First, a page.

Finally, I’m thankful for Marco joining the discussion.
Yes, I’m tired. But if I can manage to keep a job for two years and leave on my own terms and only on my own terms, I can stick around and help everyone who has spoken up and sacrificed their free time win this. We’ll do it eventually.
Firefox 70, released in October, contains a new feature called the Protection Report. It contains a graph of all the things Firefox protected you from in the last seven days. Here’s how I made that screen reader accessible.
Geoffrey S. Berman, the United States Attorney for the Southern District of New York announced the arrest today of STUART FINKELSTEIN on charges of mail fraud, aggravated identity theft, false declarations to a court, and obstruction of justice. Specifically, FINKELSTEIN has been charged with stealing the identities of two individuals in order to file hundreds of fraudulent lawsuits pursuant to the Americans with Disabilities Act (“ADA”) that those individuals never authorized. In addition, FINKELSTEIN has been charged with making false declarations and obstructing justice in proceedings in the United States District Court for the Southern District of New York.
And for the sake of all of us in the accessibility and disability rights spaces, if the evidence against Finkelstein supports a guilty verdict he definitely needs to be made an example of because attorneys like him are giving all of us a bad name.
Sepearating content from presentation might have been the original purpose of themes, but that definitely hasn’t proved to be the case in practice.
Put more succinctly, the law of unintended consequences strikes again.
As a general rule, I find that themes, (and I’m not including every theme developer or designer here, just lots of them), promise way more than they can ever deliver.
I can’t count the number of sites I’ve worked on over the years in which management of expectations with regard to what a client can do with a theme and what they can’t has played a significant role.
Add to this the complexities of customizing a theme so that it becomes accessible, (something required especially when there’s a lawsuit or demand letter or even just a desire to make the site accessible involved), and you have a recipe for more headache for the developer and the client than there should be.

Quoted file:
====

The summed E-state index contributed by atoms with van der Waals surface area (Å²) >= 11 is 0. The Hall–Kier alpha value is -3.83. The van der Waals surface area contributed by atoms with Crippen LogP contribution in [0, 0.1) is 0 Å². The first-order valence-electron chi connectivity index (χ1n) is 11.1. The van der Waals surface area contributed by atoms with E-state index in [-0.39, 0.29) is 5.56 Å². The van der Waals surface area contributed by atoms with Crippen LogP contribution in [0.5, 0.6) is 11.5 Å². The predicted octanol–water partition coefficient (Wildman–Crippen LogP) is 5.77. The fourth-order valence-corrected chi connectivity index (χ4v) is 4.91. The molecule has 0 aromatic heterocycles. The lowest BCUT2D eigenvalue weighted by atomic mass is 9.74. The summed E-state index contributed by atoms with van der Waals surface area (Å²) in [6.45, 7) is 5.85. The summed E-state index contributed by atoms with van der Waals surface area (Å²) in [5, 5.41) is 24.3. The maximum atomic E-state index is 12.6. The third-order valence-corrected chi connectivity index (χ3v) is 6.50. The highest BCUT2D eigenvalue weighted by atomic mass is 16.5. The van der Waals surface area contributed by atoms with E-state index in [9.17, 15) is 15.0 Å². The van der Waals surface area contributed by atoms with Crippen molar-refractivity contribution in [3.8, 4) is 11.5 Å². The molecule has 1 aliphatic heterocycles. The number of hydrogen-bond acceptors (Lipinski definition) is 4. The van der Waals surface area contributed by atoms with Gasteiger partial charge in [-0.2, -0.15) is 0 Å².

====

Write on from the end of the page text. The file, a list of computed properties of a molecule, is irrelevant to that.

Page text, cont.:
There’s a reason I won’t touch anything from Theme Forest, which is admittedly the most extreme case but far from the only concentration of trashfire from a code standpoint that’s out there.
And I don’t see any of this changing until one of the least-modernized parts of WordPress, (the theme infrastructure) is gone.
If Gutenberg helps us get there, I’m all for it, even though I still think Matt should spend about three days without his mouse and monitor stuck with a screen reader and Gutenberg.
Being a screen reader user, I find it very disturbing that more attention has not been given to accessibility #a11y. Just a thought; it would have been much easier and simpler to design and develop for accessibility before starting to code this project. It will be much more difficult to implement accessibility after the fact. Who made the decision to move forward with a project this large without accessibility from the ground up? In my opinion this is the most ridiculously moronic decision I’ve ever encountered!
He had already been with the company a long time, (ever since the days when it was Henter-Joyce and when Jaws 3.0 was new).
He taught me everything I know about screen reader internals, has likely forgotten more about screen readers and assistive technology in general than I’ve ever learned, and did a ton of the scripting work that still makes Jaws for Windows work with websites.
He retired in 2017, and started working with WordPress in 2019. So he can’t be targeted with the “just afraid of change” argument.
I’ve watched him test the TwentyTwenty theme with three different browser/screen reader combos, read through every line of the CSS, and I’ll watch him read through every line of the functions file and other associated templates.
I’m not saying any of this because we’re friends or otherwise, I’m saying this because he’s earned the right to be listened to.
And yes, his post is pretty damning because this stuff should not still be happening on a project whose leardership continues to claim that WordPress is for everyone despite specifically refusing to put policies in place (accessibility) which are part and parcel of every successful accessibility effort.